The next track, Land Of Hope And Dreams is not a new one. We've known it for the last 12 years since it was first performed during the Reunion Tour in 1999 and is featured on the Live In New York City album, released in 2001. This too, gets a long awaited studio version after all these years, but it also has a special significance. It is dedicated to Clarence Clemons, the saxophonist of the E Street Band who died last year. Unfortunately the last 2 album Springsteen albums featured a track each dedicated to friends of Bruce that were lost prematurely. In Magic there was Terry's Song (albeit uncredited and was not mentioned anywhere in the CD case) dedicated to Terry Magovern (personal assistance of Bruce since 1987, but they had known each other since 1972) and on Working On A Dream there was The Last Carnival dedicated to Danny Federici, the band's organist. In the case of Clarence Clemons, however, a.k. a. "The Big Man", there's a difference: Bruce did not write a song about him, instead he dedicated an older one to him, where Clarence has the distinction that he gets to perform on the track that is dedicated to his memory (listen to the sax solo).

The album's closing track is We Are Alive, where while walking in a cemetery, our hero hears voices of the ghosts of the strikers of the past come to life each one telling their own story.
A special edition of the album is also released with two extra tracks:
The first is Swallowed Up (In The Belly Of The Whale).
To second one is also an older live favourite, American Land, a live performance of which is featured on "We Shall Overcome: The Seeger Sessions" from 2006. Another older track that gets the studio treatment.

Finally, let's wrap the proceedings up by talking a bit about the music:
Springsteen is accused in this album for using Ron Aniello as a producer who introduced "new elements" in his music:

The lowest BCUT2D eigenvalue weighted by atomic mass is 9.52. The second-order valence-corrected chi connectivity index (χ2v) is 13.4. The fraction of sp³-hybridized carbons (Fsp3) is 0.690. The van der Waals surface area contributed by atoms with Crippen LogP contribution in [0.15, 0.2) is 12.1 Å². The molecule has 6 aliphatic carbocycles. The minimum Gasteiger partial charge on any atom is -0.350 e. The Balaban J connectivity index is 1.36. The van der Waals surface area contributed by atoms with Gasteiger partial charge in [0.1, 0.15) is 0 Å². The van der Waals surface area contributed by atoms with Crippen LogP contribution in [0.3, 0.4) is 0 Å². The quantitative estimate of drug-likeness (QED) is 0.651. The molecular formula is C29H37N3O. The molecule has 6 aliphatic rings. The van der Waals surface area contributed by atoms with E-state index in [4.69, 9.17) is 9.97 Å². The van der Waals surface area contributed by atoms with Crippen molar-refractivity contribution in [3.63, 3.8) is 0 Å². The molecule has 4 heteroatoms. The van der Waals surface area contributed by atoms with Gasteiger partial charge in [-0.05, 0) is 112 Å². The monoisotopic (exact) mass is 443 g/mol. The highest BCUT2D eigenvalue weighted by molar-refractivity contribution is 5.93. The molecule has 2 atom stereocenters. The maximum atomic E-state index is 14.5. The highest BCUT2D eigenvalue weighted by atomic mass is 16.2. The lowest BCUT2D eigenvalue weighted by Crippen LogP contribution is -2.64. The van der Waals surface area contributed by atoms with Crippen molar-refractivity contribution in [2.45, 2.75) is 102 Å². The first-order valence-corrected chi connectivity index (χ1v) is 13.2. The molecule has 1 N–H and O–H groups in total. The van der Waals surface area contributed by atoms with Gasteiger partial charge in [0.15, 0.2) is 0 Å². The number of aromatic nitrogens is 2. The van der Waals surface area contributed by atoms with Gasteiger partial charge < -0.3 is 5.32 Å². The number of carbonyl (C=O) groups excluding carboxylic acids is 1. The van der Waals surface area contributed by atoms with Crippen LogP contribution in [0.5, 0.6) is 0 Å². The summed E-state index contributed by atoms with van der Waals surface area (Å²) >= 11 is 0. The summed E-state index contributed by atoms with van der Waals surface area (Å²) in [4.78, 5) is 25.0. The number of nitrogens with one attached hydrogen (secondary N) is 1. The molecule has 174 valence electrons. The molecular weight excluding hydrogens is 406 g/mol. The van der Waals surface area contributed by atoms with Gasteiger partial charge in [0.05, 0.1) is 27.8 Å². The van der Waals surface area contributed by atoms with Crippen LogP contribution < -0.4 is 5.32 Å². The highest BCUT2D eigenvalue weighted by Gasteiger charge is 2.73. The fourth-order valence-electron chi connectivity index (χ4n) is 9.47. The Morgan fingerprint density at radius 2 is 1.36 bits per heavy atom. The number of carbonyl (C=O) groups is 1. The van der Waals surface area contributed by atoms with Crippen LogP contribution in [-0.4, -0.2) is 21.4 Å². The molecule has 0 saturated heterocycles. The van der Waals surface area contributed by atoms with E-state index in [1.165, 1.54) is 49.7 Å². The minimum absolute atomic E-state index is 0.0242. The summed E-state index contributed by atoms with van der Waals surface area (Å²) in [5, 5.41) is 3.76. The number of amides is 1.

Because I also listen to electronic music (those who do not yet know my musical tastes, all they have to do is browse through this blog), I don't mind the electronic drums, the loops, the samples, the beats etc. There is nothing wrong with experimenting with different music genres. If for example, Bruce did away with all the guitars and all other "traditional" instruments and used only synthesizers then yes, we could accuse him if "turning electro-pop". Only Land Of Hope And Dreams sounds a bit strange to me, perhaps because I'm already familiar with the song, because he has put an electronic beat at the beginning and at the end for only a few seconds which does not seem to fit anywhere. On the contrary, the new elements in his music may be able to attract a younger audience and carry his message to them. And let's remind everyone here that in 1978 the Rolling Stones released a song called "Miss You" and all the "hardcore rockers" at that time (especially here in Greece led by the legendary Pete Constandeas) nearly crucified them because the song was - hark, hark - disco!. 34 years later this track is considered a classic. And we should also note that these "new elements" can mainly be found in the first five tracks of the album. Maybe Bruce still thinks in terms of vinyl. Meaning that the first five tracks would be the A side of the record and the rest would go on the B side. However, Wrecking Ball, in its vinyl version will be released as a double album so this distinction will probably be made between record one and record two.
That's all for now, the album is released on March 6 as we have already said and all we have to do then is wait for the world tour. Meet us out in the street, Bruce!